The Dutch forebears whose family name I carry came to South Africa during the middle of the 19th century. Between then and now the brew which gave rise to me was enriched with French Huguenot, German, British and Portuguese elements. Because this brew has been on the boil for so long in this particular location, the statistical impossibility of a total absence of indigenous African and Indonesian (17th- & 18th-century slave trade) ingredients should be considered. In order to make me the third successive person to head up a new generation with exactly the same name, my parents saw it fit (in 1952) to christen me Jacobus Nicolaas van Soelen. I think that has a fine ring to it, especially since Jacobus Stainer and Nicolo Amati were known to be quite handy with violin-making tools.

My lutherie is a one-person concern. I started in the instrument retail business in 1993. Before that I taught Musicology at university and did some performing as harpsichord player and organist, and also as conductor. When I went into business one thing led to the next, and I soon had to get some training in the setting up of string instruments. This progressed to simple repairs, which in turn progressed to not-so-simple restorations. My promise to myself never to make a violin did not take long to be broken.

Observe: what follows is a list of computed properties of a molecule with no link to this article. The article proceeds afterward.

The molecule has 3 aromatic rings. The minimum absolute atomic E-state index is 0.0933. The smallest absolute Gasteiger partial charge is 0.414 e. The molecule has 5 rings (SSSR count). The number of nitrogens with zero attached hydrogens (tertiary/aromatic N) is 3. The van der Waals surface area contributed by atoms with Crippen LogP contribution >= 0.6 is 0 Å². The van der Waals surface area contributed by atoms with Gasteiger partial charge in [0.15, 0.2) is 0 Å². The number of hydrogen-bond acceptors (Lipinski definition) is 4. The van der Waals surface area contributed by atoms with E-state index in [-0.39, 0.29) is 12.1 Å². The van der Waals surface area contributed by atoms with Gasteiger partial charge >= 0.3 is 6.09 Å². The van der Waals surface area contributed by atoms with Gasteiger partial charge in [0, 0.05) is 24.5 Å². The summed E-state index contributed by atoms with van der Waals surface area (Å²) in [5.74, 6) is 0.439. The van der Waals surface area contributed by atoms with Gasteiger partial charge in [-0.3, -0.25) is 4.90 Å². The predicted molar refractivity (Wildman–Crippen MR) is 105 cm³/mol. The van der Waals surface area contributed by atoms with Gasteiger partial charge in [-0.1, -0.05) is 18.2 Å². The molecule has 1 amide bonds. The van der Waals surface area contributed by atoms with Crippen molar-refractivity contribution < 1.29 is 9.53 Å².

Too much of my time is taken up with all the administrative tasks associated with a one-person enterprise. I still do a lot of repair work and setting up of instruments – my bridge-cutting tally alone runs into several hundreds per year. I try to spend as much time as I can researching, reading and communicating with fellow makers in order to learn as much as possible about this weird trade, especially the classical Italian tradition of violin-making. Time for making is therefore quite limited, but perhaps this prevents the process from becoming repetitive and stale. I tell people that my job is string instrument repairs and my hobby is violin-making, which is a fairly accurate reflection of how my time is apportioned, and to some degree it also reflects my state of mind when involved in either of these two activities.

I share my immediate environment in the Cape Town suburb of Durbanville with my wife, a teacher at the German School of Cape Town, and daughter, a web developer at Oonie.